I remember this because on that day I drove from my home town of Darley Dale, Derbyshire to Blackpool, a journey of nearly a hundred painstaking miles, knowing that, at the end of it, I would be in Blackpool, in December. I undertook this ridiculous endeavour in order to see Them Crooked Vultures; I’m sure sure I would have bothered for many other bands but this I had to see. I’d caught the band’s secret set at Leeds Festival a few months previously, having just lost my phone in a moshpit to Enter Shikari (luckily, I ran into a good friend of mine who knew I’d want to see TCV – cheers Dave!) but due to that incident and the lack of recordings released by the band at that point I didn’t really know what was going on (plus I was super turnt). I remember being blown away by John Paul Jones and Dave Grohl in particular, but not much else and so I knew that I had to see them again. I knew that I could battle the hangover to end them all and I’d even go to Blackpool in the dead of winter whilst doing it. So me and my good friend Richard set off on our epic quest and, predictably, it was brilliant. The Empress Ballroom is also Blackpool’s only redeeming feature. However, I’m not here to review a show from six years ago, nor is this an episode of ‘Grand Designs’. If you are trying to watch an episode of ‘Grand Designs’, please adjust your set.


The author (r), with friends, clearly having an amazing time in Blackpool.

The song, ‘Spinning in Daffodils’, is the shit. It is one of those ultimate album closers that I wish I had written; from Joshua Homme’s incredible riffs and the millisecond-perfect delay in his tone to Grohl’s thunderous drums but, most of all, John Paul Jones’ bass. His outro really is something special – the little runs underpinned by some serious low string work. It sounds as if the strings (all twelve, yes, a twelve-string bass) were put on the bass moments before they hit ‘record’, did one take (because I assume that’s all JPJ needs) and were instantly discarded, or put into a cryogenic freezing facility to be preserved forever, such is the perfection that they enabled.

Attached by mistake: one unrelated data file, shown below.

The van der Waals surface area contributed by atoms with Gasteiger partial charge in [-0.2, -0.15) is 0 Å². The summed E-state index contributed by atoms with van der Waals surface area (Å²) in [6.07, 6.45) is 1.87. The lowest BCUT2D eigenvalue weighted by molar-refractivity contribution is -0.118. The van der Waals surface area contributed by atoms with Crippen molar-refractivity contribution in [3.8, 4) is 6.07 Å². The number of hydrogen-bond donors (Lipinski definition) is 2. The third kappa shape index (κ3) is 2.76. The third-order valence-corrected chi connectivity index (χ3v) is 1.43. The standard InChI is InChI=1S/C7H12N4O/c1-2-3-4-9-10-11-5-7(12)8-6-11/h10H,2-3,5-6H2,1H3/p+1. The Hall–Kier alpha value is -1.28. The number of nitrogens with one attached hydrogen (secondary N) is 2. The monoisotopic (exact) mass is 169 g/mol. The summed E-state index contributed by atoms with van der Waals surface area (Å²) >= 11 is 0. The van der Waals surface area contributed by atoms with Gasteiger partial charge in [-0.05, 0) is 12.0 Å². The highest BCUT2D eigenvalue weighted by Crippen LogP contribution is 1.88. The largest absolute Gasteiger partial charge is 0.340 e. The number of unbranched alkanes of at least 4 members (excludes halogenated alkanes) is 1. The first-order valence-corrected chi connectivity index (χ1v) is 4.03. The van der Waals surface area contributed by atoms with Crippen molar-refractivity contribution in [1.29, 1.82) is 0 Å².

Another wonderful facet of the song is Homme’s vocals. They harmonise with a guitar line throughout what you would call the ‘main’ part of the song before breaking loose and delivering one of the most simple yet greatest line of lyrics ever written over the outro – ‘I got so high that I just may never come down’. The whole outro sent shivers down my spine the first time I heard it and continues to do so to this day. Performed live the song is even more atmospheric and mesmerising, with Jones closing out the song with a keyboard solo, as seen here.

Finally, let us take a moment to appreciate that Them Crooked Vultures are made up of Joshua Homme (Kyuss, Queens of the Stone Age), Dave Grohl (Nirvana, Foo Fighters) and John Paul freaking Jones (Led Zeppelin) and they also posted the funniest video ever made on the internet.

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Track of the Week – Week Forty-Nine

‘Drainpipes’ by Joe Man Hater

From the EP Pond Capacity (2007)

JMH logo

Fantastic! Another article that I can use to blow my own trumpet! After seven years of only being available if you asked one of us nicely, Joe Man Hater have put two of their EPs online and available to listen to.

I was first asked to join the band in the capacity of ‘manager’ in the summer of 2006, and quickly graduated from playing egg shaker and tambourine on a cover of ‘Hero’ by Enrique Iglesias at Madison’s Bar in Matlock to joining the band proper as third guitarist, synth player, cornet player, flautist and one-time bassist, with some vocals thrown in for good measure. (As an aside, I, to this day, cannot play the flute or the cornet.)


The author, playing in instrument that he cannot play.


Sturge, at what looks like Madison’s Bar, playing the guitar that was subsequently stolen by bailiffs removing property from Madison’s Bar. Bastards.

I firmly believe that Joe Man Hater are the best band ever to come out of Matlock and now we’re back, with our first gig happening in Matlock early next year. We’ve got a new drummer, a new logo and lots of old songs and we’re ready to put our music penises into your ear vagina, or something like that. I could write the whole long and convoluted history of Joe Man Hater but I’ll save that for the unlicensed kiss-and-tell biography that I will almost certainly never write.